A Bit of Halldor Laxness – Book Reviews

Since I’ve been reading a lot of medieval Icelandic sagas over the past year, I’ve often thought to myself that I should read a bit of more  contemporary Icelandic literature. A simple Google search prominently displayed Halldór Laxness‘s name. Laxness was an Icelandic author who was awarded the Nobel Prize in Literature for his novel, Independent People, in 1955. I marked Independent People as a book to read some time ago, but I’ve held off on reading it because it is a longer work and I was unfamiliar with the the author’s style. So I resolved to see if he had any other, less daunting books on which a new reader could cut their teeth. Upon deciding that, I promptly forgot about Laxness until I made a literary pilgrimage to Concord, Massachusetts and Walden Pond this past October. My wife and I were exploring downtown Concord, and being a bookworm I had to visit The Concord Bookshop especially considering the town’s literary heritage. Whenever I go into an independent bookstore, I always feel the obligation to buy something. As I browsed I came across some prominently displayed Halldór Laxness books on a shelf in the middle of the store, and my notion of reading some of his shorter works before attempting Independent People came rushing back into my mind. There were a few options (though I don’t remember what all those options were). After reading the descriptions of each book I opted for the shortest, Under the Glacier, as the back cover claimed it to be a funny novel. It sat on my shelf for a month before I finally got to it (most books on my shelf wait much, much longer), and what I found was a real treat and a new favorite author (I have several).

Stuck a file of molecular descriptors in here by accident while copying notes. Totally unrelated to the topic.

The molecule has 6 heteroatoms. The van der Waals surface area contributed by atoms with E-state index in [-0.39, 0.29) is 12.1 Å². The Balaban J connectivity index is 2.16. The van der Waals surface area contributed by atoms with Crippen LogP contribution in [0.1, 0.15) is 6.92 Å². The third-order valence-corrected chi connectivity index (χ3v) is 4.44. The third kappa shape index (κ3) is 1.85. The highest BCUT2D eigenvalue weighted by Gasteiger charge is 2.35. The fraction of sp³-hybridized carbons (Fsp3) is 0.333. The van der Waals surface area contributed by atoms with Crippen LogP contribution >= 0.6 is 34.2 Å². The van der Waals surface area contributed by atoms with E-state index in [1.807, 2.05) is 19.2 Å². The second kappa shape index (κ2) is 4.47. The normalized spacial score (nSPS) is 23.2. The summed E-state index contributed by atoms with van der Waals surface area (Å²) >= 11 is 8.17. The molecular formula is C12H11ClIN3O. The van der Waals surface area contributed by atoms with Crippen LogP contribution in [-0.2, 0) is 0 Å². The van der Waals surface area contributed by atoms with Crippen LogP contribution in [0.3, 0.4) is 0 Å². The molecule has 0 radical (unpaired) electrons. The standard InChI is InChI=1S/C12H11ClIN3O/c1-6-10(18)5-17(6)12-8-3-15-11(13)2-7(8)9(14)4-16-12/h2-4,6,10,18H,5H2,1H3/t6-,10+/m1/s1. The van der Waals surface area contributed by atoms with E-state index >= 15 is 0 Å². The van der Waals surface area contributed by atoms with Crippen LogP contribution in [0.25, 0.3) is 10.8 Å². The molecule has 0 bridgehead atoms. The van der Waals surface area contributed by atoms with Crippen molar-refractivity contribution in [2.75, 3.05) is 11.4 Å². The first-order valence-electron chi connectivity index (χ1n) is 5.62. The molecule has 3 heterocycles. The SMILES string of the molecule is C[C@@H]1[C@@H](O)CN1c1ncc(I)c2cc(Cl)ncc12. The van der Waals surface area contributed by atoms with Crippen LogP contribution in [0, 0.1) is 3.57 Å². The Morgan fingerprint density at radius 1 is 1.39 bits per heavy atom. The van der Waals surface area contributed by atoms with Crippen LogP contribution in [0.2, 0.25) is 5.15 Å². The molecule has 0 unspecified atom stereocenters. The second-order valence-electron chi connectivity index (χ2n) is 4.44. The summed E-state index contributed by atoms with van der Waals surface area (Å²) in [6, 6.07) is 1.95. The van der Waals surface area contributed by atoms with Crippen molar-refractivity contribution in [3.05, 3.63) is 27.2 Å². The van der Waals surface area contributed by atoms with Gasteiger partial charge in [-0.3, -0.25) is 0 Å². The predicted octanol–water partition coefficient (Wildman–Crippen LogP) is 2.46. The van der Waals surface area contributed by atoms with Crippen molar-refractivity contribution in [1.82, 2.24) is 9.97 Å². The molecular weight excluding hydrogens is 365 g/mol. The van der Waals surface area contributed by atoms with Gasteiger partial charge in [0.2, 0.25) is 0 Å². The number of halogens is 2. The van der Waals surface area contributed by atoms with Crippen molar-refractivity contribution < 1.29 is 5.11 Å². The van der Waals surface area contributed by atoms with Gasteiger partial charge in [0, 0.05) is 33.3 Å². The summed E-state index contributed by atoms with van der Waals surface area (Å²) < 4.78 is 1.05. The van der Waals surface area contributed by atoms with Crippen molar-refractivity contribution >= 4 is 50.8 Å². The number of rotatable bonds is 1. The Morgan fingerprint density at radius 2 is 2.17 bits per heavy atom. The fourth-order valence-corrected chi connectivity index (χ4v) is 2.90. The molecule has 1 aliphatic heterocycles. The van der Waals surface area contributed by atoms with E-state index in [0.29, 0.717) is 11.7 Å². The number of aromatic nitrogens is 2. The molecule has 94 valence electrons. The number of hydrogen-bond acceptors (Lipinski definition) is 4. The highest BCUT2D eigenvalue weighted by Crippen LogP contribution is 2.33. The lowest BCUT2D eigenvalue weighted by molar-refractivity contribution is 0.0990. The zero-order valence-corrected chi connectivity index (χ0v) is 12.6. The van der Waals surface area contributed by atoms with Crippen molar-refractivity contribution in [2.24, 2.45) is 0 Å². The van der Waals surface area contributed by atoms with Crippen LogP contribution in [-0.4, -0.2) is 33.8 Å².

under

Under the Glacier, by Halldór Laxness. Translated into English by Magnus Magnusson.

Under the Glacier tells the story of an unnamed protagonist whose acumen and ability to write in shorthand has caught the attention of the Bishop of Iceland. The Bishop calls the young man into his office one day to ask a favor, and asks the narrator to go to the town near Snæfellsjökull to investigate the state of Christianity in the town and its residents as there have been disturbing reports of strange occurrences in the area for some time. Chief among them are the fact that the pastor has apparently boarded up the local church, allowed a mysterious building to be built next to the church, has refused to perform funerals, and has reportedly deposited an object resembling a casket atop the nearby glacier. Not to mention the pastor has been abandoned by his wife, but has not sought out divorce and remarriage as a clergyman should. The young man is given the title “Emissary to the Bishop of Iceland,” or “Embi” for short, and told that the church just wants the facts; they don’t want him to adulterate the report with his own, negligent opinions. Embi quickly finds himself in the village under the glacier where mystics from around the globe gather to “overcome death.” Poor Embi has to put up with these frustrating characters as he tries to perform the duty entrusted upon him by the bishop, and in doing so learns of the haunting presence of a woman named Uá, who, when he meets her himself, will lead him both to the utmost passion and frightful devastation.